So how does this story relate to sustainability and what can we learn from it?

Well, for a start, stories such as this one impart a sense of wonder and awe at features of the natural world. Anyone who finds the world wonderful and awesome, in an innocent or intellectual way (or both!), is more likely to want to live in a way that is sensitive to ecological systems. We also learn that termites are the creatures that hollow out the logs. Termites are of crucial importance in the natural systems they are ‘meant’ to live in. One of their jobs is to convert plant matter into nutrients that go back into the soil directly, via the compost heaps they grow their food on, or indirectly through food webs. Termites are tasty! The termites show us that even small, seemingly insignificant creatures are of equal importance to all others in the web of life – a vital perspective to have in the vision of sustainability.

The characters within aboriginal myths are often creator spirits. These spirits are everywhere and in everything, though now not necessarily in the same form they were way back then, in the time before time, when the stories were first told and the events occurred. Many of the characters in the Dreamtime stories are seen as our ancestors and if not our direct ancestors then certainly our relations. We see that all kinds of natural phenomena have come about through the actions of creator spirits. The Dreamtime is still going on now, and so we also learn that we humans are changing the world around us through our actions, in all kinds of ways, often unforeseen at the time. The stories show us that one of the only unchanging laws is that everything changes! They also instil a connection with the landscape that is so personal, so intrinsic, that traditional aboriginal societies see themselves as part of natural systems, part of the landscape, part of the ongoing mythical landscape in the same way that a rock formation, billabong, kangaroo or honey ant would be.

Another story, Why the rocks are red, tells us that the rocks are red in the centre of Australia because the blood of a human dreamtime creator spirit, murdered by his jealous sibling, seeped into the earth, turning the rocks red. Stories such this one show us that the bodies of the ancestors come to rest all over the landscape, and thus pretty much everywhere is sacred. If all living things have a counterpart creator spirit, then the physical landscape is also a spiritual landscape. When almost every landscape feature has some kind of ecological, spiritual or sacred significance it hard to justify any large-scale architectural development or ‘progress’ because of the impact on the interrelated dreamtime and ‘presentime’ ecological landscape.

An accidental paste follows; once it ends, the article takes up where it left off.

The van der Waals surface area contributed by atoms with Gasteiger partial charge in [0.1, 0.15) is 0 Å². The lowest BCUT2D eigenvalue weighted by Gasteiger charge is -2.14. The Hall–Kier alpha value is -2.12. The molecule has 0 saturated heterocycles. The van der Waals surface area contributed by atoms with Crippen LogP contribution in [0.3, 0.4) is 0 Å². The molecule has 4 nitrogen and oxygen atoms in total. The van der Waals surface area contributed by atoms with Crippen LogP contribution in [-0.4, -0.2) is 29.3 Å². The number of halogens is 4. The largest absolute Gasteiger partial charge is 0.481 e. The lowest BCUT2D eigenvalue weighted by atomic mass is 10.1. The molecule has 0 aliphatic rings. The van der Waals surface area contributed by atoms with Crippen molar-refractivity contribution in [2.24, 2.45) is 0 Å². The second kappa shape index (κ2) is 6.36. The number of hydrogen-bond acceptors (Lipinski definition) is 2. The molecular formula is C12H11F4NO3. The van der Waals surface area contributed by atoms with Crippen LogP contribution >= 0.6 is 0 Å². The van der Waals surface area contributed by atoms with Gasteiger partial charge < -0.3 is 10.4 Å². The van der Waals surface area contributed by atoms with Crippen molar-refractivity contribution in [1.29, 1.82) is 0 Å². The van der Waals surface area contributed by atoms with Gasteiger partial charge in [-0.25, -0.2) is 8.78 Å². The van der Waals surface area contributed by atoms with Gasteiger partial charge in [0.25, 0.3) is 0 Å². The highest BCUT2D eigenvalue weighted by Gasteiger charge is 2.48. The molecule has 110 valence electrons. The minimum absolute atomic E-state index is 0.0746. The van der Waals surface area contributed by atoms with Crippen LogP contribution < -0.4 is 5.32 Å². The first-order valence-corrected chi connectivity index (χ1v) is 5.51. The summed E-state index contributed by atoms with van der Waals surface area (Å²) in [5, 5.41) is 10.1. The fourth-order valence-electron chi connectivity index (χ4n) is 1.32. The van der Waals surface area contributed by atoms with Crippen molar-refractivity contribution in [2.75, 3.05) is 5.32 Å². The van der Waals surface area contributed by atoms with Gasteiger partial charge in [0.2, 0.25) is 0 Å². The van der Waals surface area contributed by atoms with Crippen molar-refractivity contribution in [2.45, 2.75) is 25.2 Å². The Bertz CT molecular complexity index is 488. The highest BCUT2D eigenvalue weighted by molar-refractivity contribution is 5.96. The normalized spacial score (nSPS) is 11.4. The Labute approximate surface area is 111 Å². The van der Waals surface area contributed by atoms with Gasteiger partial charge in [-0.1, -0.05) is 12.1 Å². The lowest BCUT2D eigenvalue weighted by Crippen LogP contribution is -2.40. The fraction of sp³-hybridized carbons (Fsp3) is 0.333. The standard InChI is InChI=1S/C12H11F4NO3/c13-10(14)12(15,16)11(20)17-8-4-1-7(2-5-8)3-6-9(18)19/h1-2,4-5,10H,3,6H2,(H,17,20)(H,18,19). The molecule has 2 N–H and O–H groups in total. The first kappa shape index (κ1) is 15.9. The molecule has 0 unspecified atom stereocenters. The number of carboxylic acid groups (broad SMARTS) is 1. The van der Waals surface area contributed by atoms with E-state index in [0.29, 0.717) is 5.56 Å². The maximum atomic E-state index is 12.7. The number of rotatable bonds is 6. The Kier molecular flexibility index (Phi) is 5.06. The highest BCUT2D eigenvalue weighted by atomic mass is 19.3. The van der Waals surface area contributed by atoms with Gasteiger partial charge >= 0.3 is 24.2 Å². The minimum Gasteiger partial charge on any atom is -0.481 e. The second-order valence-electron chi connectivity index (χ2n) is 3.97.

The story of Tidalik the frog, who drinks all the water on earth and wont share it,  shows us that greed affects all creatures, all our relations and that laughter is the solution to many of our problems! Human greed, seemingly unquenchable thirst for resources is causing an unprecedented shift in the balance of nature, with the resulting catastrophic loss of biodiversity. What people may need, more than things, is fellowship and laughter and light heartedness to achieve a balance more in balance with rest of nature. It also points to the future, where precious resources may be fought over as they become scarce. We are already seeing this with oil, and prices are rising steadily. The practice didges I use are made of plastic that is made by the petrochemical industry.


Contemporary didge production in the uk.

Didgeridoos are now made from all kinds of materials:  pottery, glass, plastic, metals, but the most sustainably produced material is wood. Didges made in the uk are made from local timber. They are usually made by bandsawing down the length of the timber, hollowing out each side, and sticking the two halves back together. Making one can be a lovely process in which the maker gets to harvest, process the wood and create a beautiful musical instrument using local sustainably produced materials.

Some curriculum links.
RE –  Creation Tales
Literacy – Storytelling skills
Music –
Citizenship –
Art –
Science –

Review
With these few stories we can see several ways in which the dreamtime myths and the yidaki relate to the rather large topic of sustainability. Achieving a vision of sustainable living on this planet may require the adoption of alternative ways of seeing ourselves, and the landscape we live in. We may need a completely different set of values in relation to land, fauna and fauna, possessions, happiness…the list could go on. Traditional Australian aboriginal culture may hold clues on an alternative value system.
 
However, Traditional Australian Aboriginal society is not a perfect model for sustainability in the 21st century.  I am not suggesting that we should be adopting their way of life, only that we could learn something from it, because, left to their own ways, traditional aboriginal cultures are inherently more sustainable than our own because of their value systems and the way these people see themselves in relation to natural systems.
 (It may also have to do with living in a landscape with limits to growth without crops that are able to be stored and thus support larger tribal systems, but that is another story…)